On Wed, Aug 21, 2002 at 12:30:24AM +0900, Bill Tj wrote:
> Suppose we assume that the marking functions are really proper, i.e.,
> they always check the state of each memory before rb_gc_mark is called
> such as:
> 
>     if (ptr) rb_gc_mark (...);
> 
> Suppose also we have a struct such as
> 
>     typedef struct
>     {
>         struct_A *data1;
>         struct_B *data2;
>     } struct_C;
> 
> which is involved in some rb_gc_mark() because struct_C is part of
> (but not direct) internal data of some class.  

If I understand it correctly, you've got a pointer to a struct_C value
inside the struct that is actually Data_Wrap_Struct()'ed.

It seems to me that either
 * the struct_C value is ALLOCated or malloc()ed and there's no need
   to mark any VALUE whatsoever (as it isn't wrapped), so it won't attempt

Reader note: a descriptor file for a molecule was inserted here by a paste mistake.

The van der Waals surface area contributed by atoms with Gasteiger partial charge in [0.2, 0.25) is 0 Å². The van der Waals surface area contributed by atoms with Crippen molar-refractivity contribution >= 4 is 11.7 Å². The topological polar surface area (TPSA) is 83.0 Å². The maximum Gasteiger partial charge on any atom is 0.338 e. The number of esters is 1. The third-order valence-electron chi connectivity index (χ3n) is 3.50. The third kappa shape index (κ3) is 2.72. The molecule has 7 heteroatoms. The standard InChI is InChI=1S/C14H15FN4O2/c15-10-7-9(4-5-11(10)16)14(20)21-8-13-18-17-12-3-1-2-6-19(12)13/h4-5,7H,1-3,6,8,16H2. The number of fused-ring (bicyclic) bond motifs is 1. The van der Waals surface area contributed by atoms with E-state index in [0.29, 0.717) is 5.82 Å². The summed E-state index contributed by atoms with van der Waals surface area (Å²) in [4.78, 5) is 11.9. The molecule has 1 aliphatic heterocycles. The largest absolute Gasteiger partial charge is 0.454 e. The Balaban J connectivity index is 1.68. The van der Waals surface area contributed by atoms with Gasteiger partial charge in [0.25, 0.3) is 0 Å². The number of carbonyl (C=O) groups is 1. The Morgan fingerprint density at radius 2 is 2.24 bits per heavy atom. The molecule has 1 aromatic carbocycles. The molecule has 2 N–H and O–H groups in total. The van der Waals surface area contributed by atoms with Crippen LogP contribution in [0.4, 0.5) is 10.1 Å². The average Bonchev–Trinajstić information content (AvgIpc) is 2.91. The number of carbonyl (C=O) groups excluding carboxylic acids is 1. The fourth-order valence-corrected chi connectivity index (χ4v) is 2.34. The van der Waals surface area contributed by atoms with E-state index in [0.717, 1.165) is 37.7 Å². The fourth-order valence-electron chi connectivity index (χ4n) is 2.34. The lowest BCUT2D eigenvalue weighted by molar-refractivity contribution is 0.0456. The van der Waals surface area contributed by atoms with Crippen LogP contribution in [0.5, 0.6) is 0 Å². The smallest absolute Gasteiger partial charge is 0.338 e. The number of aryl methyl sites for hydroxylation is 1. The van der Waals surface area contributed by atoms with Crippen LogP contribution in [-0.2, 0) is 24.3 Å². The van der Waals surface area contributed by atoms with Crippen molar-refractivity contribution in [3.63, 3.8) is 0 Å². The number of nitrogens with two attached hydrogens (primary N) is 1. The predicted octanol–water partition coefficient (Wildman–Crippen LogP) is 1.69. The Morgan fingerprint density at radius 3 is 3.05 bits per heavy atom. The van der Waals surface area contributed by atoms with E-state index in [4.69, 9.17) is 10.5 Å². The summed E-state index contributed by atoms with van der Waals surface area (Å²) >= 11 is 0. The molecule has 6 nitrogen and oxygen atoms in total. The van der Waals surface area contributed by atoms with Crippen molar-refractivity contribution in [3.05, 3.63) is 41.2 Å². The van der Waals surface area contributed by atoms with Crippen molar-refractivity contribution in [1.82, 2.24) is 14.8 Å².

to mark data1 and data2 before these parts of the struct are properly
   initialized
 * you use Data_Make_Struct and the struct is memset to 0, so nothing
  bad happens if the mark function is called by rb_gc_mark(). 

> Now, the following code
> may fail:
> 
>     ....
>     ptr = ALLOC (struct_C);
>     ptr->data1 = ALLOC (struct_A);    /* may fail here because of
> rb_gc() */
>     ptr->data2 = ALLOC (struct_B);

Why? There's no marking involved if you only use ALLOC, AFAIK.
No way ptr->data1 and ptr->data2 can be used before initialized.

> where SAFE_MALLOC is just a wrapper of malloc() that deals with
> out-of-memory.  The only way to solve the ALLOC problem is to do
> "double-initialization":
> 
>     ....
>     ptr = ALLOC (struct_C);
>     ptr->data1 = NULL;
>     ptr->data2 = NULL;    /* or just use one memset when it is proper
> */
>     ptr->data1 = ALLOC (struct_A);
>     ....

I can't see the point of this, but wouldn't SAFE_ALLOC (a wrapper to
ALLOC which memsets to 0) be a better solution?


I don't really see the problem in the code above; maybe if you gave a
little more context. I think it's a non-issue as no marking function is
involved to mark the fields of struct_C, AFAIK.

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